DC Gridlock usually prevents economic policy from moving from desk to desk, let alone off a cliff. But just in case, you may as well be prepared.
Now that the presidential election is over, it’s clear that the media has decided that their favorite new buzz phrase will be “Fiscal Cliff”. It’s only been a week, and any sane person is probably sick of hearing it already. But what gives? Apparently the trillions of dollars in debt and deficits we’ve been running for years suddenly matter? Did the money printing machines break down or something? Someone please fill me in. Personally, I don’t see what all the panic is about. Given the gridlock in Washington, I can’t imagine how legislators are going to drive anything ACROSS TOWN, let alone off a cliff. But this got me thinking. If you were going to drive off a cliff, what would be the ideal vehicle? Below is a quick roundup.
As a metaphor for America, this is probably the most symbolically accurate. Although the typical owner couldn’t afford it when they financed it, they use it to express their wealth and power while partying like there’s no tomorrow. Plus, it’s big and fairly solid, so in spite of all the recklessness it represents, there’s a decent chance that the driver and passengers may actually survive, although they may require life support to do so after the crash.
In the God-forsaken wasteland that is the global economy, having God on your side may be the only thing to save you. Approximately $375,000, Pope not included.
The Veyron is a great choice, because – much like investment banking – it was designed to do one simple thing, but does it in a way that is inaccessible to 99% of the world’s population, and does it with an utter disregard for fossil fuel consumption, safety, or practicality, serving only to stroke the ego of whoever is at the wheel. It also does what it does at incredible speed, but with a long and spectacular arc.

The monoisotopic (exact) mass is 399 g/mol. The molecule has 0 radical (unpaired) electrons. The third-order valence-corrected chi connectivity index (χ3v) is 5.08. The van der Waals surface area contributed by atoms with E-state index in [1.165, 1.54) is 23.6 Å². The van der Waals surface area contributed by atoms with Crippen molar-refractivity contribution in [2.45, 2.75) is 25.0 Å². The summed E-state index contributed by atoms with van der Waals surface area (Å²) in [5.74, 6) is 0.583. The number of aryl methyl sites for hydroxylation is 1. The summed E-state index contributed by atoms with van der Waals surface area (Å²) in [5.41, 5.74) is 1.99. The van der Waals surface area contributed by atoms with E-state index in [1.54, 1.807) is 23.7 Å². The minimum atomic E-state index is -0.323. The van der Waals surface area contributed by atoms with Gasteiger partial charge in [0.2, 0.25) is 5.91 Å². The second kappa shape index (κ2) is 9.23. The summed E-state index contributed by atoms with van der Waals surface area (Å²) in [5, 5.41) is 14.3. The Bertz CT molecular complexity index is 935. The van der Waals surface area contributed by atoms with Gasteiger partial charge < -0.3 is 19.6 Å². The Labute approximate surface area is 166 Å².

1966 Thunderbird Convertible
Hey, if it’s good enough for Thelma and Louise, it’s good enough for me.
Aston Martin DBS V12
Look. It’s one of the cars that James Bond drove. I’m sure there’s some gizmo for Fiscal Cliff situations. If not, it’s priced exorbitantly high enough to be a good metaphor for global finance.
At a half million dollars, this little baby has all the same things going for it as the Veyron in terms of being a symbol for the vulgarity that can come with stratospheric wealth, but it has the added benefit that you’ll have a great view of the canyon as you plummet to your death.
The road to the Fiscal Cliff is bound to be a political minefield, so what better choice than a “Mine-Resistant Ambush Protected” vehicle? Plus, it looks so badass that you’ll hardly care what anyone thinks about where you’re headed, and when you get there, who knows – maybe all its badassness will actually protect you when you crash into the valley below, or – as they say in the military – you “achieve maximum surface contact”.
In spite of having a lot metaphorically in common with the Escalade, this is a far superior choice in terms of survivability. Aside from the accordion effect of such a long vehicle hitting nose-first, as long as you choose the most rearward seat, your fall would additionally be cushioned by the bevy of hookers you brought a long.
Only choose the Volvo V40 if you actually want to survive. It set records on international safety tests last year, and as you can see, it is racing toward a cliff RIGHT NOW, as if to prove how ready it is. Parts and service will be costlier than with a domestic vehicle, but you won’t care, because as with all these scenarios, you’ll probably be on life support of some kind anyway.
Nothing says “austerity” like a Ford Fiesta. It’s even built in Spain! Just don’t go over the Fiscal Cliff at speeds faster than 45 miles an hour, or you’ll end up like this.
Moller M400 Skycar
Yeah, Right. If it existed! Much like the eternal financial bliss that Alan Greenspan told us was in our future, this thing suffered from a lot of irrational exuberance, and never became a reality.